Yesterday, the Bankruptcy Court of the Southern District in New York approved the Debtor-In-Possession (DIP) Financing of Avianca Holdings. The green light allows Avianca to access over US$2 billion in investments as part of its Chapter 11 reorganization. What does this mean for the airline? Let’s investigate further.
How is the money divided?
Avianca’s DIP Financing is divided into two tranches. According to the airline, US$1.217 billion of the financing is composed of new funds that will sustain the on-going operations.
Tranche A is a US$1.27 billion senior loan, in which more than 100 lenders are participating, including, possibly, the Colombian Government. Of this Tranche, US881 million are new funds, said Avianca.
Meanwhile, Tranche B is a junior loan of US$722 million, of which US$336 million is new funds.
Despite the approval, the DIP Financing still depends on the US judge’s formal authorization and Avianca fulfilling certain conditions. The final go-ahead is expected to be delivered next week.
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What did Avianca say about the DIP Financing?
For Avianca, obtaining the DIP Financing is a big step forward in its Chapter 11 reorganization. As we’ve seen, LATAM got in a little bit of trouble when the judge denied its first DIP Financing. Then, it presented a new scheme, and New York approved it.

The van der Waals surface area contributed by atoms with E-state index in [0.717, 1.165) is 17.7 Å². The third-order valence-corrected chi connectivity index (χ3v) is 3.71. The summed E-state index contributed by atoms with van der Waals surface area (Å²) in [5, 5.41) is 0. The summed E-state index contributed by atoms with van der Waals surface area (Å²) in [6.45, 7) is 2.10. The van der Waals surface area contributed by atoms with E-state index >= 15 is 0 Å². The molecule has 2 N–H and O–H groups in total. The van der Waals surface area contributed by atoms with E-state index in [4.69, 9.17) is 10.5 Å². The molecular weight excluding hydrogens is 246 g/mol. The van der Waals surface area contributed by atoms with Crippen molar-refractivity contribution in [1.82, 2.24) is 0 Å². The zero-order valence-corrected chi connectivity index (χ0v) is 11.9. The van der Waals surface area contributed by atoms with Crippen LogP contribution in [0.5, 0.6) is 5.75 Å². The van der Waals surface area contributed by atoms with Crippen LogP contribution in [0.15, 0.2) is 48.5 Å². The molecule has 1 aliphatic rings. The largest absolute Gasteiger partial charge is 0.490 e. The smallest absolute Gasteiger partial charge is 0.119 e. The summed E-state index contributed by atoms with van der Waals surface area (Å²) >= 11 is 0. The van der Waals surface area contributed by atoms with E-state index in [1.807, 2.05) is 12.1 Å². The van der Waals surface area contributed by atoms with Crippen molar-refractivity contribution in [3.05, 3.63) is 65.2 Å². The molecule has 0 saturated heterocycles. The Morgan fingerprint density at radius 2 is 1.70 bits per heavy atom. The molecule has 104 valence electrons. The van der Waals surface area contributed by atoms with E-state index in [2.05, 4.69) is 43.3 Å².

Meanwhile, Aeromexico has been pushing back its meeting with the Court to analyze its DIP Financing. If there are no further changes, the hearing will take place at the end of October.
In contrast, Avianca hasn’t faced these difficulties. Anko van der Werff, Avianca’s CEO, said,
“With the approval of the US Court of our DIP Financing, Avianca increases its financial liquidity, backing up our operations while we keep flying and serving our clients.”
Currently, Avianca is flying domestically to 21 cities in Colombia. It is also operating in Ecuador and Peru. Internationally, it has 14 active routes out of Colombia. Adrian Neuhauser, Avianca’s CFO, added,
“We thank our lenders again for their support and trust in the future of Avianca. We will move forward with our Chapter 11 process, looking to present our reorganization plan to the US Court in the medium term.”
The controversies of Avianca
Avianca’s reorganization process is moving forward, despite some recent controversies. The most important one is about the Colombian State loan that a Colombian court is currently denying.
Colombia and Avianca settled on a US$370 million State loan. Still, a Court in the province of Cundinamarca has blocked it, saying that the current financial situation of Avianca is a concern. The Court added that the guarantees provided by the Colombian Government could be unuseful.
But also, yesterday, Avianca got into a social media controversy. The carrier revealed that it allowed a trumpet concert on a flight between Medellín and Bogotá. Despite the media rampage against the seemingly thoughtless idea, Avianca hasn’t said anything about it. In a moment when Latin American airlines are joining forces to reactivate the industry in the region by launching health protocols aimed to restore travelers’ confidence, Avianca’s concert wasn’t the best of ideas.
What do you think about Avianca’s financing? Let us know in the comments.